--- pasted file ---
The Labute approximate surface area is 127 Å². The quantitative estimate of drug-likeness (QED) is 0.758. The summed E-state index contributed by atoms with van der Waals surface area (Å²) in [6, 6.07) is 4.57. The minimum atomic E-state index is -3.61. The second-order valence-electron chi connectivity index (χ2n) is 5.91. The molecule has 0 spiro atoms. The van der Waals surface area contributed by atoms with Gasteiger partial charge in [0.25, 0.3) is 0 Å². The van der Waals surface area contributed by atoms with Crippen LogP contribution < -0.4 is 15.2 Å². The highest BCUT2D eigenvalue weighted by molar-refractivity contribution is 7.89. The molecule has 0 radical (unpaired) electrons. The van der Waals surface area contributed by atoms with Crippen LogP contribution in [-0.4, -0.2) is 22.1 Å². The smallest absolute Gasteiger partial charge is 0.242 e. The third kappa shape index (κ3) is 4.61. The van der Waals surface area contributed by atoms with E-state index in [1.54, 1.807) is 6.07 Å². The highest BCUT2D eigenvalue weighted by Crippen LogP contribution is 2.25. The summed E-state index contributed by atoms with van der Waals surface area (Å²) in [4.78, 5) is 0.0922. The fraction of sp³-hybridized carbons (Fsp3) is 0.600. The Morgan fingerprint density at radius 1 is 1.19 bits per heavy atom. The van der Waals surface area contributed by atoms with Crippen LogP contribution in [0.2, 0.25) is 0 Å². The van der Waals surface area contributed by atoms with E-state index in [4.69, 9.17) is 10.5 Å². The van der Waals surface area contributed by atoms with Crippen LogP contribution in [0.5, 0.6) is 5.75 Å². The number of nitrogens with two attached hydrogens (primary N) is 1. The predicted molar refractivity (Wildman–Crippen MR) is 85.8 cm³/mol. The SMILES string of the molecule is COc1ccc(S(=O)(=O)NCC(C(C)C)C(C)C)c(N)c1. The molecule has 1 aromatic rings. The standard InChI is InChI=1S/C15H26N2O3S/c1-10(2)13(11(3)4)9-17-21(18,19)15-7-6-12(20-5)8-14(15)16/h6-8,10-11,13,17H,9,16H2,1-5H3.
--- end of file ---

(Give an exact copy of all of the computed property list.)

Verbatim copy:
The Labute approximate surface area is 127 Å². The quantitative estimate of drug-likeness (QED) is 0.758. The summed E-state index contributed by atoms with van der Waals surface area (Å²) in [6, 6.07) is 4.57. The minimum atomic E-state index is -3.61. The second-order valence-electron chi connectivity index (χ2n) is 5.91. The molecule has 0 spiro atoms. The van der Waals surface area contributed by atoms with Gasteiger partial charge in [0.25, 0.3) is 0 Å². The van der Waals surface area contributed by atoms with Crippen LogP contribution < -0.4 is 15.2 Å². The highest BCUT2D eigenvalue weighted by molar-refractivity contribution is 7.89. The molecule has 0 radical (unpaired) electrons. The van der Waals surface area contributed by atoms with Crippen LogP contribution in [-0.4, -0.2) is 22.1 Å². The smallest absolute Gasteiger partial charge is 0.242 e. The third kappa shape index (κ3) is 4.61. The van der Waals surface area contributed by atoms with E-state index in [1.54, 1.807) is 6.07 Å². The highest BCUT2D eigenvalue weighted by Crippen LogP contribution is 2.25. The summed E-state index contributed by atoms with van der Waals surface area (Å²) in [4.78, 5) is 0.0922. The fraction of sp³-hybridized carbons (Fsp3) is 0.600. The Morgan fingerprint density at radius 1 is 1.19 bits per heavy atom. The van der Waals surface area contributed by atoms with Crippen LogP contribution in [0.2, 0.25) is 0 Å². The van der Waals surface area contributed by atoms with E-state index in [4.69, 9.17) is 10.5 Å². The van der Waals surface area contributed by atoms with Crippen LogP contribution in [0.5, 0.6) is 5.75 Å². The number of nitrogens with two attached hydrogens (primary N) is 1. The predicted molar refractivity (Wildman–Crippen MR) is 85.8 cm³/mol. The SMILES string of the molecule is COc1ccc(S(=O)(=O)NCC(C(C)C)C(C)C)c(N)c1. The molecule has 1 aromatic rings. The standard InChI is InChI=1S/C15H26N2O3S/c1-10(2)13(11(3)4)9-17-21(18,19)15-7-6-12(20-5)8-14(15)16/h6-8,10-11,13,17H,9,16H2,1-5H3.